I’m thrilled to say that I’ll be a panelist at CasaCon 2022 next Friday, December 16! My talk will be on “Early Anime and Manga Fandom in the United States” at 5pm Pacific/8pm Eastern (yes, I went with the longer title in the official schedule but clearly the shorter one is better).
I’m happy to say that I’ll be participating in the Beyond the PhD conference at USC later this month, on the “Intersectionality Beyond the Academy” panel and the “Media” roundtable. I hope to see you there!
I’ll be participating in an AHA webinar on Friday, September 29th, with the theme of “Careers for Historians in the Tech Industry.” Registration is free and you can find more information on the AHA webpage.
I talked to my former grad school colleague Brendan Mackie on his podcast, “The Making of a Historian,” about manga and anime after 1963. This is definitely one of my favorite conversations about these topics and I’m really glad to have had the opportunity.
In belated updates, I wanted to thank everyone who attended the Baruch College Manga Symposium: Untold History of Japanese Comics in April. I spoke about “Norakuro and Friends: The Rise, Fall, and Triumph of Children’s Manga, 1916-1957.” Anne Ishii, the English translator of Gengoroh Tagame’s My Brother’s Husband, spoke about “From Niche to Mainstream: The Crossover Success of Gay Manga.” I want to thank Anne for a fascinating talk and also Prof. C.J. Suzuki for organizing the symposium and inviting me to take part in it. Hopefully I’ll be back in New York City soon.
Thank you to everyone who attended Mechademia Minneapolis at the end of September, and especially to those of you who came to listen to and discuss my paper “A Children’s Empire: The Prewar ‘Media Mix’ of the Kodansha Club Magazines.” After also giving this presentation in Kyoto earlier this year, I think I’ve finally figured out the next steps.
In the meantime, I’m pleased to confirm that I’m serving as the guest editor for Mechademia 12.1, “Transnational Fandoms.” We’re in process on the issue now, and I think we’re putting together a strong volume expanding beyond the usual sites in Japan and North America. I look forward to everyone reading it when it’s published next year.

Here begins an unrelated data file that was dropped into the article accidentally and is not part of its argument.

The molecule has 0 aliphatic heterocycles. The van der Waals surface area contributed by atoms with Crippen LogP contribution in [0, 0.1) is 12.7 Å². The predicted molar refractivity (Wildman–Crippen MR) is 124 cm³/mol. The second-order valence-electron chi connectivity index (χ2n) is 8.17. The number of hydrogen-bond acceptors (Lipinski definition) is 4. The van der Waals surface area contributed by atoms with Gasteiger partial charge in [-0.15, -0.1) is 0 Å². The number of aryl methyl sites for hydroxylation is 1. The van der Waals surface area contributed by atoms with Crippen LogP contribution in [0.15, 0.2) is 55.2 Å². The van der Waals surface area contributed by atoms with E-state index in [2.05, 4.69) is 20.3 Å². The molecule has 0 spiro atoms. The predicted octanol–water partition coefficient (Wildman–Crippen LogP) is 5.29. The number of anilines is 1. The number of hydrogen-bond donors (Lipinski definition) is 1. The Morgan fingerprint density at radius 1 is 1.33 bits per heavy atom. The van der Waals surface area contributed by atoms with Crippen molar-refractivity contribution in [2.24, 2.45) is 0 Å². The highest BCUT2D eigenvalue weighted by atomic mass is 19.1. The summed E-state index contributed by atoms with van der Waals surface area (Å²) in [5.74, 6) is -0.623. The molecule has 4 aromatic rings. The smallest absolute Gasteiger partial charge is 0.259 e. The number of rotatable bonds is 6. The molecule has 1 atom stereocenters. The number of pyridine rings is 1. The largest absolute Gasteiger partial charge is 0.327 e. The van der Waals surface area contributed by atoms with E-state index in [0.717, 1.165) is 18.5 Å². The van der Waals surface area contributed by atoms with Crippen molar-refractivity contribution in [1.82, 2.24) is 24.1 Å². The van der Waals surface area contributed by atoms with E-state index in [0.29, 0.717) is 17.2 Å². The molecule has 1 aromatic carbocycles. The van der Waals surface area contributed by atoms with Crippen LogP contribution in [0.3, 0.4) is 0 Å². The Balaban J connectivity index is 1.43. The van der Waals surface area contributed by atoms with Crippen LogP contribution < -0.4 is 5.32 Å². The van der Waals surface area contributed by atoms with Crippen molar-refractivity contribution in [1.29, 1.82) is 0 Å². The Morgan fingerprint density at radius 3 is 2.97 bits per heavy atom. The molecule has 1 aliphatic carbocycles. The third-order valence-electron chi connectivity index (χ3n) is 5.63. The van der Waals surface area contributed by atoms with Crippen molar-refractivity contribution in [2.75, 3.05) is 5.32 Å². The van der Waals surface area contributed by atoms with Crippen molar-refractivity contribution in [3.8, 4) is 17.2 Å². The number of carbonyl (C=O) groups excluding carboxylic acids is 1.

I’m very happy to say that I’ll be giving a talk at Sophia University in Tokyo next week, 15 June 2018. “Dual Legacies: MAVO, Manga, and the Avant-Garde in Interwar Japan” explores the role that the radical 1920s art movement MAVO played in the work of the two most influential mangaka of the 1930s, Yanase Masamu and Tagawa Suihô, both of whom were MAVO members.
The talk starts at 18:30 and is open to the public. Full details are on the ICC page. I hope to see you there!
The schedule for the Mechademia Kyoto conference this weekend is now online, so I can confirm that I’ll be speaking on Saturday, giving my 2015 talk “A Children’s Empire: The Prewar ‘Media Mix’ of the Kodansha Club Magazines” a shiny post-PhD update. Registration is still available, and you should totally attend if you’ll be around.
I also heard yesterday that I received an honorable mention for the Comics Studies Society‘s inaugural Chute Award for Best Graduate Presentation for my talk “Something Postmodern Going On: The Queering of the Manga Sphere in the 1970s,” given at the UC Berkeley CJS Graduate Conference last year. (The announcement initially said the mention had been given to my phantom twin brother, Andrew Horbinski, but he’s not the one with the PhD.)
I’m very grateful for the recognition, and I was also pleased to see that my Belgian colleague Benoît Crucifix has won the CSS Article prize for his article “Cut-up and Redrawn: Charles Burns’s Swipe Files.” Sadly I have a prior commitment and won’t be able to attend the inaugural CSS Conference in August, but I hope to do so in the future.
Since there are apparently 15 tickets remaining, it seems like the time to mention that I’ll be one of the faculty members at this year’s Sirens Studio, the prequel event for the Sirens Conference. Join us in Beaver Creek, CO in October to take a deep dive into writing, reading, and career sessions with me and seven other distinguished session leaders.
My session is “Taking the Off-Ramp: Strategies and Practices for Changing Careers (Especially for Academics).” We’ll be talking about the increasingly common reality of changing careers and best practices for doing it.